Good Will Hunting film review

(I originally published this film review of “Good Will Hunting” in the Australian Jewish News in early 1998.  I am reprinting it in honour of the recent passing of Robin Williams.)

Directed by Gus Van Sant
Written by Ben Affleck and Matt Damon
Starring Robin Williams, Matt Damon, Ben Affleck, Stellan Skarsgard and Minnie Driver

What happens when two former Cambridge, Massachusetts acting classmates decide to collaborate on a script about their hometown of Boston? The result is “Good Will Hunting”, a remarkable first script by up and coming actors Matt Damon (“The Rainmaker”) and Ben Affleck (“Chasing Amy”). But there is more. Damon and Affleck also star in the film in the parts they conceived for themselves.

Damon plays Will Hunting, a 20 year old orphan who has suffered through years of abuse and neglect in a series of foster homes. Will is tough, cocky and full of rage, but also has one special characteristic: he is a total genius, completely self-taught, with a photographic memory and the capacity to compete with top international mathematicians and scientists. Affleck plays Will’s best friend Chuckie, wise enough to recognise his friend’s genius, but unlikely to rise out of their working class Irish South Boston surrounds.

Will is brought to the attention of prize-winning Massachusetts Institute of Technology (MIT) Professor Lambeau (Stellan Skarsgard, recently in “Amistad”) after Will solved a famous theorem during his evening rounds as a cleaner at MIT. After Will has been arrested for assault, Lambeau convinces the judge to let Will out of jail under the condition that he work with MIT mathematicians and undergo weekly counselling. Lambeau is determined that Will fulfill his intellectual potential, and chooses his old friend psychologist Sean Maguire (Robin Williams), a teacher at Bunker Hill Community College, for Will’s therapy. Maguire and Lambeau have a long history, and it turns out that Sean also has a few hurts of his own to deal with.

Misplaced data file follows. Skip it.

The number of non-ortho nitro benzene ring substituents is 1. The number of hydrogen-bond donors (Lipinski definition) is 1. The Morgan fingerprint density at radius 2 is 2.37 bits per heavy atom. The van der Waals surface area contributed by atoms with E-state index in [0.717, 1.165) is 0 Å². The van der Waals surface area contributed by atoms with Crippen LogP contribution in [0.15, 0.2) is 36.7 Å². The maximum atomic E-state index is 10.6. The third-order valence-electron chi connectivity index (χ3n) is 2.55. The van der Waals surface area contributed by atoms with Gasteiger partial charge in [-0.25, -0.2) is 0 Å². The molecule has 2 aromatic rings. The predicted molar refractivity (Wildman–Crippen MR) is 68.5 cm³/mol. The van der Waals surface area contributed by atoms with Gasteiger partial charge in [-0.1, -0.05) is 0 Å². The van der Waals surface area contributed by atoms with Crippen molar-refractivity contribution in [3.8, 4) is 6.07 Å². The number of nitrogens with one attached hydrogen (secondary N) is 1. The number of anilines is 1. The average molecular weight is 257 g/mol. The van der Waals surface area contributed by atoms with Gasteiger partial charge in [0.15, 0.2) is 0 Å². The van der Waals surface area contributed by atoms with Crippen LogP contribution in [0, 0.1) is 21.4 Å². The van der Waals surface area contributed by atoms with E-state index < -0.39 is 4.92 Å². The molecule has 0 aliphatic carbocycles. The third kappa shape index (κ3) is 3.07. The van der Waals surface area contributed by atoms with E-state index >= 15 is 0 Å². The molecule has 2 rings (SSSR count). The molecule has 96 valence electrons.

From this interesting set-up, director Gus Van Sant (“Drugstore Cowboy”, “To Die For”) is able to develop a deeply entertaining story which works on many levels. At its most basic, this is a tale about breaking through emotional barriers and allowing oneself to care, at the risk of being hurt. You live life by experience, we are told. Yes, we have heard this before, but these simple truths are made more meaningful by Will’s romance with English heiress (and fellow orphan) Skylar (Minnie Driver), a Harvard student. Driver (“Circle of Friends”, “Grosse Point Blank”) has never been more luminous. But “Good Will Hunting” achieves something extra special through its delicate but straightforward approach to American social class, contrasting the uneducated South Boston youngsters with the elite Harvard and MIT students across town, cleverly playing on the iconography of American academia. (Damon, by the way, studied at Harvard: it takes one to know one.)

The result is a warm, caring, convincing and at times deeply affecting film, easily the best I have ever seen set in Boston, as it recognises the social geography of that fascinating city. Let me tell you how good this film is: If I first saw this film at age 21, it would have probably become one of my favourites of all time. Although I am well past 21, I can still see in it universal truths about finding identity and love; I was captivated.

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